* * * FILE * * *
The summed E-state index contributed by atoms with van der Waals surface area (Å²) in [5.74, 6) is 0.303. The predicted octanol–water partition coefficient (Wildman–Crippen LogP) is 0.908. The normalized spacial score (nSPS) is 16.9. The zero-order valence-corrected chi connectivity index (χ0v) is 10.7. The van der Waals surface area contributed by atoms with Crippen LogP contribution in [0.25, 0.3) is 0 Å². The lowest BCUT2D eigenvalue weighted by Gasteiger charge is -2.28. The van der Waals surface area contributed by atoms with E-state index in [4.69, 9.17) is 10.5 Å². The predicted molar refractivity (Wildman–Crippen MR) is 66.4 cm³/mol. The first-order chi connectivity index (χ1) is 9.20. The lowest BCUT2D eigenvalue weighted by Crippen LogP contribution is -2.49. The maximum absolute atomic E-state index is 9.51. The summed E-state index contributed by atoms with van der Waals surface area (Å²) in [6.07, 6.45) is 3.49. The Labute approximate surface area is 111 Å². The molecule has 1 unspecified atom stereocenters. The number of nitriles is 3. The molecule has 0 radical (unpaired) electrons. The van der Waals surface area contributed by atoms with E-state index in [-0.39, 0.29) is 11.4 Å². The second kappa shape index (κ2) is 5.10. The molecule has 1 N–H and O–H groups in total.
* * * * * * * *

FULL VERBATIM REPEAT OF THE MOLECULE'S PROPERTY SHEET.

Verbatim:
The summed E-state index contributed by atoms with van der Waals surface area (Å²) in [5.74, 6) is 0.303. The predicted octanol–water partition coefficient (Wildman–Crippen LogP) is 0.908. The normalized spacial score (nSPS) is 16.9. The zero-order valence-corrected chi connectivity index (χ0v) is 10.7. The van der Waals surface area contributed by atoms with Crippen LogP contribution in [0.25, 0.3) is 0 Å². The lowest BCUT2D eigenvalue weighted by Gasteiger charge is -2.28. The van der Waals surface area contributed by atoms with E-state index in [4.69, 9.17) is 10.5 Å². The predicted molar refractivity (Wildman–Crippen MR) is 66.4 cm³/mol. The first-order chi connectivity index (χ1) is 9.20. The lowest BCUT2D eigenvalue weighted by Crippen LogP contribution is -2.49. The maximum absolute atomic E-state index is 9.51. The summed E-state index contributed by atoms with van der Waals surface area (Å²) in [6.07, 6.45) is 3.49. The Labute approximate surface area is 111 Å². The molecule has 1 unspecified atom stereocenters. The number of nitriles is 3. The molecule has 0 radical (unpaired) electrons. The van der Waals surface area contributed by atoms with E-state index in [-0.39, 0.29) is 11.4 Å². The second kappa shape index (κ2) is 5.10. The molecule has 1 N–H and O–H groups in total.